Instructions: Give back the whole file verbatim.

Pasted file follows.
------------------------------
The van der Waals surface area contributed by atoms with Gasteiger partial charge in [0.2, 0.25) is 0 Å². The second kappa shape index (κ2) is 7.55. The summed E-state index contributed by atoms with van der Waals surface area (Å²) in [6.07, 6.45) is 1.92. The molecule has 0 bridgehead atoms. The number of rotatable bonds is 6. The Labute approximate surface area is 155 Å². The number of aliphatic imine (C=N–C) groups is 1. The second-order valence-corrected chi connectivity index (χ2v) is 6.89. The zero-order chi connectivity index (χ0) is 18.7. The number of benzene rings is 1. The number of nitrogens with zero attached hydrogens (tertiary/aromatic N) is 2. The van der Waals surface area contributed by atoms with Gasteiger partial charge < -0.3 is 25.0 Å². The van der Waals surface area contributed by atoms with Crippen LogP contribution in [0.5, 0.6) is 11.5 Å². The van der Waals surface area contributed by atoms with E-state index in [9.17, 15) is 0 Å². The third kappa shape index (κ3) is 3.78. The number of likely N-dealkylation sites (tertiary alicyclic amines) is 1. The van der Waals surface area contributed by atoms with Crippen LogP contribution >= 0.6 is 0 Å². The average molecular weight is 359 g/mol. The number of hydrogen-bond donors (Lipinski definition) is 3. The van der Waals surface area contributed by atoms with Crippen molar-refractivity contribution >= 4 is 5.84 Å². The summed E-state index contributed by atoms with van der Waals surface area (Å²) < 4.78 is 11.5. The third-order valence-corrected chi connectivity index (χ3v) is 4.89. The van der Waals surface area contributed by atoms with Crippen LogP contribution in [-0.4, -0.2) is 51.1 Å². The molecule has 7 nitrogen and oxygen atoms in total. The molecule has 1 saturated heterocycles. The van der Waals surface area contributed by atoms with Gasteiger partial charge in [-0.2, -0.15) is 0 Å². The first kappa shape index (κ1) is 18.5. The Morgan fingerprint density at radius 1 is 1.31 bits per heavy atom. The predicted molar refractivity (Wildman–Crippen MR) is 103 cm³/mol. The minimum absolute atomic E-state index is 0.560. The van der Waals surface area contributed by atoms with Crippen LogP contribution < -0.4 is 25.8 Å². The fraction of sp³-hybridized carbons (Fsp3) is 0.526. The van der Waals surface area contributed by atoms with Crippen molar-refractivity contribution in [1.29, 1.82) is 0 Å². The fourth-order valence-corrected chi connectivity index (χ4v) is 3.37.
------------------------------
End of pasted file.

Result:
The van der Waals surface area contributed by atoms with Gasteiger partial charge in [0.2, 0.25) is 0 Å². The second kappa shape index (κ2) is 7.55. The summed E-state index contributed by atoms with van der Waals surface area (Å²) in [6.07, 6.45) is 1.92. The molecule has 0 bridgehead atoms. The number of rotatable bonds is 6. The Labute approximate surface area is 155 Å². The number of aliphatic imine (C=N–C) groups is 1. The second-order valence-corrected chi connectivity index (χ2v) is 6.89. The zero-order chi connectivity index (χ0) is 18.7. The number of benzene rings is 1. The number of nitrogens with zero attached hydrogens (tertiary/aromatic N) is 2. The van der Waals surface area contributed by atoms with Gasteiger partial charge < -0.3 is 25.0 Å². The van der Waals surface area contributed by atoms with Crippen LogP contribution in [0.5, 0.6) is 11.5 Å². The van der Waals surface area contributed by atoms with E-state index in [9.17, 15) is 0 Å². The third kappa shape index (κ3) is 3.78. The number of likely N-dealkylation sites (tertiary alicyclic amines) is 1. The van der Waals surface area contributed by atoms with Crippen LogP contribution >= 0.6 is 0 Å². The average molecular weight is 359 g/mol. The number of hydrogen-bond donors (Lipinski definition) is 3. The van der Waals surface area contributed by atoms with Crippen molar-refractivity contribution >= 4 is 5.84 Å². The summed E-state index contributed by atoms with van der Waals surface area (Å²) < 4.78 is 11.5. The third-order valence-corrected chi connectivity index (χ3v) is 4.89. The van der Waals surface area contributed by atoms with Crippen LogP contribution in [-0.4, -0.2) is 51.1 Å². The molecule has 7 nitrogen and oxygen atoms in total. The molecule has 1 saturated heterocycles. The van der Waals surface area contributed by atoms with Gasteiger partial charge in [-0.2, -0.15) is 0 Å². The first kappa shape index (κ1) is 18.5. The Morgan fingerprint density at radius 1 is 1.31 bits per heavy atom. The predicted molar refractivity (Wildman–Crippen MR) is 103 cm³/mol. The minimum absolute atomic E-state index is 0.560. The van der Waals surface area contributed by atoms with Crippen LogP contribution < -0.4 is 25.8 Å². The fraction of sp³-hybridized carbons (Fsp3) is 0.526. The van der Waals surface area contributed by atoms with Crippen molar-refractivity contribution in [1.29, 1.82) is 0 Å². The fourth-order valence-corrected chi connectivity index (χ4v) is 3.37.